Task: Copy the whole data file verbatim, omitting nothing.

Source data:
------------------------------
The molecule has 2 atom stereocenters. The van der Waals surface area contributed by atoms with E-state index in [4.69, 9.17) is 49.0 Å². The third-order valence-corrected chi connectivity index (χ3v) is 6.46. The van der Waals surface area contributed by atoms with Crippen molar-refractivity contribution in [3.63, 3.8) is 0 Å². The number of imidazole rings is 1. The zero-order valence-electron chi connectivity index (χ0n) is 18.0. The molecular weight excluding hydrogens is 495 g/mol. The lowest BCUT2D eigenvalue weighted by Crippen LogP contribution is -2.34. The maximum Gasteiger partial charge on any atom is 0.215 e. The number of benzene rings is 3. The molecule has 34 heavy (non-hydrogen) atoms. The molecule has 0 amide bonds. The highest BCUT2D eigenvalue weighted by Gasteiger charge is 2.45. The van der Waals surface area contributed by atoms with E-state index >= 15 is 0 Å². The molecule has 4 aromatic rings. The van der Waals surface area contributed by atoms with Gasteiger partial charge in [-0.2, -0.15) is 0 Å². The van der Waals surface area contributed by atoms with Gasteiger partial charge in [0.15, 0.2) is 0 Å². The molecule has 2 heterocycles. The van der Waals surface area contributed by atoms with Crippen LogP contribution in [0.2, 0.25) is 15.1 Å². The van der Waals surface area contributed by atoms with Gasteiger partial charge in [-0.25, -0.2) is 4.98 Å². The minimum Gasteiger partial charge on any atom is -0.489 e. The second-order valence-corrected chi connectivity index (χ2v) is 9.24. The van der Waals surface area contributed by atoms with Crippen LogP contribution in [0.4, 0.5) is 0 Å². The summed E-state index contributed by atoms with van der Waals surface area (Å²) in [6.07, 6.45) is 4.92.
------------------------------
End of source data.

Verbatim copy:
The molecule has 2 atom stereocenters. The van der Waals surface area contributed by atoms with E-state index in [4.69, 9.17) is 49.0 Å². The third-order valence-corrected chi connectivity index (χ3v) is 6.46. The van der Waals surface area contributed by atoms with Crippen molar-refractivity contribution in [3.63, 3.8) is 0 Å². The number of imidazole rings is 1. The zero-order valence-electron chi connectivity index (χ0n) is 18.0. The molecular weight excluding hydrogens is 495 g/mol. The lowest BCUT2D eigenvalue weighted by Crippen LogP contribution is -2.34. The maximum Gasteiger partial charge on any atom is 0.215 e. The number of benzene rings is 3. The molecule has 34 heavy (non-hydrogen) atoms. The molecule has 0 amide bonds. The highest BCUT2D eigenvalue weighted by Gasteiger charge is 2.45. The van der Waals surface area contributed by atoms with E-state index >= 15 is 0 Å². The molecule has 4 aromatic rings. The van der Waals surface area contributed by atoms with Gasteiger partial charge in [-0.2, -0.15) is 0 Å². The van der Waals surface area contributed by atoms with Gasteiger partial charge in [0.15, 0.2) is 0 Å². The molecule has 2 heterocycles. The van der Waals surface area contributed by atoms with Crippen LogP contribution in [0.2, 0.25) is 15.1 Å². The van der Waals surface area contributed by atoms with Gasteiger partial charge in [-0.25, -0.2) is 4.98 Å². The minimum Gasteiger partial charge on any atom is -0.489 e. The second-order valence-corrected chi connectivity index (χ2v) is 9.24. The van der Waals surface area contributed by atoms with Crippen LogP contribution in [0.4, 0.5) is 0 Å². The summed E-state index contributed by atoms with van der Waals surface area (Å²) in [6.07, 6.45) is 4.92.